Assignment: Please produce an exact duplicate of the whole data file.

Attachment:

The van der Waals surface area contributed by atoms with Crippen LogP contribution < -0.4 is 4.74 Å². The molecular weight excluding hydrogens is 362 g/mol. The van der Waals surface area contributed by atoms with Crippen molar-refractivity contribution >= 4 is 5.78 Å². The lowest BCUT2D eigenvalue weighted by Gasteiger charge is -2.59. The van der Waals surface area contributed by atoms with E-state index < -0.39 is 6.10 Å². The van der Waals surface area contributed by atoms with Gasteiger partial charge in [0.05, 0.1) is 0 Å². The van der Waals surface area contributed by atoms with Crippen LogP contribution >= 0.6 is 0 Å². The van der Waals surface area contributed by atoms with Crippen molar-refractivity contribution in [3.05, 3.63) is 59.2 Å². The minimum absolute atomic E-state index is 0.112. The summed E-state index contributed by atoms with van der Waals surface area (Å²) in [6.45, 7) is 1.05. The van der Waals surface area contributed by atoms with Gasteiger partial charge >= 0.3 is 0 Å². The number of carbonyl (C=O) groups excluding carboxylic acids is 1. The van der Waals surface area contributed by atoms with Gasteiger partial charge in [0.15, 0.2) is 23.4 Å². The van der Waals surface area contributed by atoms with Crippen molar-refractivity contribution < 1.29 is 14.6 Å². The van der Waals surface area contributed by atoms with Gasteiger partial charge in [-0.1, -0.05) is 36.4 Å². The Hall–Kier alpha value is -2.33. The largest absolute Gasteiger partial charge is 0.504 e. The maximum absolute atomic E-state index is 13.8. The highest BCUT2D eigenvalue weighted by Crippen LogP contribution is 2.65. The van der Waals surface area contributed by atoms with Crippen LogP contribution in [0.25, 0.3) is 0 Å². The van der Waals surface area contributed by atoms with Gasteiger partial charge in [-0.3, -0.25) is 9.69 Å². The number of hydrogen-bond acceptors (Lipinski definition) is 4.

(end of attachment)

The van der Waals surface area contributed by atoms with Crippen LogP contribution < -0.4 is 4.74 Å². The molecular weight excluding hydrogens is 362 g/mol. The van der Waals surface area contributed by atoms with Crippen molar-refractivity contribution >= 4 is 5.78 Å². The lowest BCUT2D eigenvalue weighted by Gasteiger charge is -2.59. The van der Waals surface area contributed by atoms with E-state index < -0.39 is 6.10 Å². The van der Waals surface area contributed by atoms with Gasteiger partial charge in [0.05, 0.1) is 0 Å². The van der Waals surface area contributed by atoms with Crippen LogP contribution >= 0.6 is 0 Å². The van der Waals surface area contributed by atoms with Crippen molar-refractivity contribution in [3.05, 3.63) is 59.2 Å². The minimum absolute atomic E-state index is 0.112. The summed E-state index contributed by atoms with van der Waals surface area (Å²) in [6.45, 7) is 1.05. The van der Waals surface area contributed by atoms with Gasteiger partial charge >= 0.3 is 0 Å². The number of carbonyl (C=O) groups excluding carboxylic acids is 1. The van der Waals surface area contributed by atoms with Gasteiger partial charge in [0.15, 0.2) is 23.4 Å². The van der Waals surface area contributed by atoms with Crippen molar-refractivity contribution < 1.29 is 14.6 Å². The van der Waals surface area contributed by atoms with Gasteiger partial charge in [-0.1, -0.05) is 36.4 Å². The Hall–Kier alpha value is -2.33. The largest absolute Gasteiger partial charge is 0.504 e. The maximum absolute atomic E-state index is 13.8. The highest BCUT2D eigenvalue weighted by Crippen LogP contribution is 2.65. The van der Waals surface area contributed by atoms with Crippen LogP contribution in [0.25, 0.3) is 0 Å². The van der Waals surface area contributed by atoms with Gasteiger partial charge in [-0.3, -0.25) is 9.69 Å². The number of hydrogen-bond acceptors (Lipinski definition) is 4.